[whatwg] Micro-data/Microformats/RDFa Interoperability Requirement
ian at hixie.ch
Fri May 8 11:57:44 PDT 2009
On Thu, 7 May 2009, Manu Sporny wrote:
> That's certainly not what the WHATWG blog stated just 20 days ago for
> rel="license" [...]
The WHATWG blog is an open platform on which anyone can post, and content
is not vetted for correctness. Mark can sometimes make mistakes. Feel free
to post a correction. :-)
> and the spec doesn't seem to clearly outline the difference in
> definition either (at least, that's not my reading of the spec):
Actually I just looked at the rel-tag faq and found that it disagrees with
what Tantek had told me, so (assuming the faq is normative or that the
rel-tag spec does mention this somewhere that I didn't find) the specs do
For rel-license, the HTML5 spec defines the value to apply to the content
and not the page as a whole. This is a recent change to match actual
practice and I will be posting about this shortly.
> > The RDFa specification is very confusing to me (e.g. I don't
> > understand how the normative processing model is separate from the
> > section "RDFa Processing in detail"), so I may be misinterpreting
> > things, but as far as I can tell:
> > <html xmlns="http://www.w3.org/1999/xhtml">
> > <head>
> > <base href="http://example.com/"/>
> > <link about="http://example.net/"
> > rel="dc.author"
> > href="http://a.example.org/"/>
> > ...
> > ...will result in the following triple:
> > <http://example.net/> <http://example.com/dc.author> <http://a.example.org/> .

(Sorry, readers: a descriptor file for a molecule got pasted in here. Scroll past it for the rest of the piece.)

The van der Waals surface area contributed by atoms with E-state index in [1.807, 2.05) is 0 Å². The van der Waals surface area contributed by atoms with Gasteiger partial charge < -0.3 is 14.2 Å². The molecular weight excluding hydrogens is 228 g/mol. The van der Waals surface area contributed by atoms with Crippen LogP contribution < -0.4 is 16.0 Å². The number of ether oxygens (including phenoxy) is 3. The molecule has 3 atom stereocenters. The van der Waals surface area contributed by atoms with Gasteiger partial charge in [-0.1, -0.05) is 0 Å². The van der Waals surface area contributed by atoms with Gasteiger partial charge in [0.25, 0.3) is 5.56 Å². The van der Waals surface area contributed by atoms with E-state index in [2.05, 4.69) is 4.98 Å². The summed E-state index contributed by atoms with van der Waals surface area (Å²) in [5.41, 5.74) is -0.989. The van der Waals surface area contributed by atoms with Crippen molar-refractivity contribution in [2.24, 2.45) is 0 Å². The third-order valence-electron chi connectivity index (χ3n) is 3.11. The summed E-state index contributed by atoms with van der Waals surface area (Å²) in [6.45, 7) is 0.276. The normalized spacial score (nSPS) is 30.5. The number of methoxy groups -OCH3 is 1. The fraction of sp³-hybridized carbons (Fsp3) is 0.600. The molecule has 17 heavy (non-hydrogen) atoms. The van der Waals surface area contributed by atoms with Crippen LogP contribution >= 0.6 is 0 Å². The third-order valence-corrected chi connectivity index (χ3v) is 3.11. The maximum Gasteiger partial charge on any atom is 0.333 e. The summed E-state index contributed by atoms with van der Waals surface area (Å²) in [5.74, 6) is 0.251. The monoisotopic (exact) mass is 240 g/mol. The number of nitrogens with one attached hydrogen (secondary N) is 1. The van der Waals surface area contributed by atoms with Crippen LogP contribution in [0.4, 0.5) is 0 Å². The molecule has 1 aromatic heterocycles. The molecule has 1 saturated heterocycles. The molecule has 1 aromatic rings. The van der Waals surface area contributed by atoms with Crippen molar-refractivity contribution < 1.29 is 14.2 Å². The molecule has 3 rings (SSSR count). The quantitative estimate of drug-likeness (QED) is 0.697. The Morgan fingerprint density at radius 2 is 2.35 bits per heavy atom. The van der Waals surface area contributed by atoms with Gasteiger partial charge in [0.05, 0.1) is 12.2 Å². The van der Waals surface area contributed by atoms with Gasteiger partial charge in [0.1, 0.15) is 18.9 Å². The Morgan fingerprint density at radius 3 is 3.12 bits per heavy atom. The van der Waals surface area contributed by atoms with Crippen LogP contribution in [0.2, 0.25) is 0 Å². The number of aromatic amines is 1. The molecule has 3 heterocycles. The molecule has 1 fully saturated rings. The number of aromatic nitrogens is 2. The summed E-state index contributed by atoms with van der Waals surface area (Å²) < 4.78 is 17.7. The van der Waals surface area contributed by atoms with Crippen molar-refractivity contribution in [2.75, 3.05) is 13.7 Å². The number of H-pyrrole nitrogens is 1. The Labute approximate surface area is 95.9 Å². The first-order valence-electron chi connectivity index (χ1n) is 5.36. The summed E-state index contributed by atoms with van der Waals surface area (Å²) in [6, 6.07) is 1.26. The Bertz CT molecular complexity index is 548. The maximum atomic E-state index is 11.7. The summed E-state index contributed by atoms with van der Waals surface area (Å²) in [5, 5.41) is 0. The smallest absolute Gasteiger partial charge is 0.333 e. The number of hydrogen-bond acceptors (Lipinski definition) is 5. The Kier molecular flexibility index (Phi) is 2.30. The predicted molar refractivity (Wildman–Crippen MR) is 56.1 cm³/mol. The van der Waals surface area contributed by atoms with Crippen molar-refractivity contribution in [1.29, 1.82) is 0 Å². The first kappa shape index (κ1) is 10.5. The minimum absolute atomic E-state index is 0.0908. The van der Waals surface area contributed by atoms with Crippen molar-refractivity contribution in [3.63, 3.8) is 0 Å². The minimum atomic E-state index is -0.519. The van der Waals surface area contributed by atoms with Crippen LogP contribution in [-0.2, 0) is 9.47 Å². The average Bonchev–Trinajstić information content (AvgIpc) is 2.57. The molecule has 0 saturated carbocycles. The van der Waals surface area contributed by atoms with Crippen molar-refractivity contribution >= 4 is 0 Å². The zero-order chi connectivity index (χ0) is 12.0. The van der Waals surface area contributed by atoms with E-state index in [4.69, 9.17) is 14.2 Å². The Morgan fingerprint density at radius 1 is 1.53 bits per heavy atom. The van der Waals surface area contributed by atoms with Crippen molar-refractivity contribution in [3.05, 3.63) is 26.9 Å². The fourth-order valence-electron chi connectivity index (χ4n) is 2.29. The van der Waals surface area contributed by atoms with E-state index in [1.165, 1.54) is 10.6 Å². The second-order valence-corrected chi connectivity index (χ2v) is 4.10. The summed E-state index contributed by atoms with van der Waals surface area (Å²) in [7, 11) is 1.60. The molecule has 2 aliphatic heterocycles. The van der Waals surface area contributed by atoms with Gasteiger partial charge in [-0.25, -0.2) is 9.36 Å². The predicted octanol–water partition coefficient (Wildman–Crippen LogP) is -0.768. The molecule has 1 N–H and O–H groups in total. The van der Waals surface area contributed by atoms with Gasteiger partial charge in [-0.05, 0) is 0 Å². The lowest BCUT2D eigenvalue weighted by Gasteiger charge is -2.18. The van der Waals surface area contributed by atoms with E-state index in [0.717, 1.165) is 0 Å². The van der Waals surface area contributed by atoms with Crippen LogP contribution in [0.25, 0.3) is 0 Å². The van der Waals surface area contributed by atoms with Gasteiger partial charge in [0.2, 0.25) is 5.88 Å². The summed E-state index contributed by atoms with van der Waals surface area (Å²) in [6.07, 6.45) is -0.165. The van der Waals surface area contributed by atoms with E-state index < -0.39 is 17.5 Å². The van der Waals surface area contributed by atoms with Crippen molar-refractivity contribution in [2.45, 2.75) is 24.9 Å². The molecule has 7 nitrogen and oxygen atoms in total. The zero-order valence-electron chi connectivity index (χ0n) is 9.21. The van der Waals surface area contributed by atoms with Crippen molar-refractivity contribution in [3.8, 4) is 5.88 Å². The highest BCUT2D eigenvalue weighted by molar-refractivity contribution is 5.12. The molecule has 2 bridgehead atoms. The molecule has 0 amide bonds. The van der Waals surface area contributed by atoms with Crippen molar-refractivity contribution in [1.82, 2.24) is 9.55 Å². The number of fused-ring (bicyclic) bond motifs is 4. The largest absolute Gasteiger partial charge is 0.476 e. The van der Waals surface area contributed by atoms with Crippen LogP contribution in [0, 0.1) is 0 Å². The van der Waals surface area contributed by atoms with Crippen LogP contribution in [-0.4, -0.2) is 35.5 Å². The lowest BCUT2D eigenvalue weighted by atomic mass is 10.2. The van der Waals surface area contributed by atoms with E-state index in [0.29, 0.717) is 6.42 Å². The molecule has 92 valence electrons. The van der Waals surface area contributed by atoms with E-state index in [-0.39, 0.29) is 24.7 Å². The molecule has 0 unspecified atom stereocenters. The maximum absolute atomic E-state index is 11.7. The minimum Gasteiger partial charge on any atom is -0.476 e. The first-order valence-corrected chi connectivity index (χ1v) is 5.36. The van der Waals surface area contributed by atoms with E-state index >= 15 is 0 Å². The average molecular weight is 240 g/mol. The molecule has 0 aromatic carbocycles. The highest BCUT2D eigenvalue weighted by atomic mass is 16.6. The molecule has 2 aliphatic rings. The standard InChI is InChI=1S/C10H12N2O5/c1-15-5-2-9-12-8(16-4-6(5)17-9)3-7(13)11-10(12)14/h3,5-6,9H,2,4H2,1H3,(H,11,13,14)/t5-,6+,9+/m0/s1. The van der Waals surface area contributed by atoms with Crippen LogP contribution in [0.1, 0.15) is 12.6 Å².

> Two corrections:
> The first is that an RDFa processor would not generate this triple.
My apologies, I misinterpreted 5.4.4. Use of CURIEs in Specific Attributes
to mean that rel="" was a relative-uri-or-curie attribute. (5.4.4. Use of
CURIEs in Specific Attributes says it's "link-type-or-curie", but 5.4.3.
General Use of CURIEs in Attributes doesn't list that as a possibility and
at the end says that rel="" is an exception only insofar as it supports
specific link types as well, which I interpreted differently.)
> > For example, it would be somewhat presumptious of RDFa to prevent any
> > future version of HTML from being able to use the word "resource" as
> > an attribute name. What if we want to extend the forms features to
> > have an XForms "datatype" compatibility layer; why should we not be
> > able to use the "datatype" and "typeof" attributes?
> As long as their legacy nature was preserved, and those uses didn't
> create ambiguity in RDFa processors and semantic equivalence was
> ensured, I don't see why they shouldn't be re-used.
Ah, ok. If such attributes are re-used, I suppose that it should be
possible to make sure that it is possible to re-use them in a way that
doesn't conflict with RDFa (e.g. by triggering the non-curie-non-uri
behaviour for property="" or by having authors who want RDFa compatibility
use xmlns:http="http:" declarations or some such).
> > Surely this is what namespaces were intended for.
> Uhh, what sort of namespaces are we talking about here? xmlns-style,
The idea of XML Namespaces was to allow people to extend vocabularies
with a new features without clashing with older features by putting the
new names in new namespaces. It seems odd that RDFa, a W3C technology for
an XML vocabulary, didn't use namespaces to do it.
> >>> For example, the way that "n:next" and "next" can end up being
> >>> equivalent in RDFa processors despite being different per HTML rules
> >>> (assuming an "n" namespace is appropriately declared).
> >> If they end up being equivalent in RDFa, the RDFa author did so
> >> explicitly when declaring the 'n' prefix to the default prefix
> >> mapping and we should not second-guess the authors intentions.
> > My only point is that it is not compatible with HTML4 and HTML5,
> > because they end up with different results in the same situation (one
> > can treat two different values as the same, while the other can treat
> > two different values as different).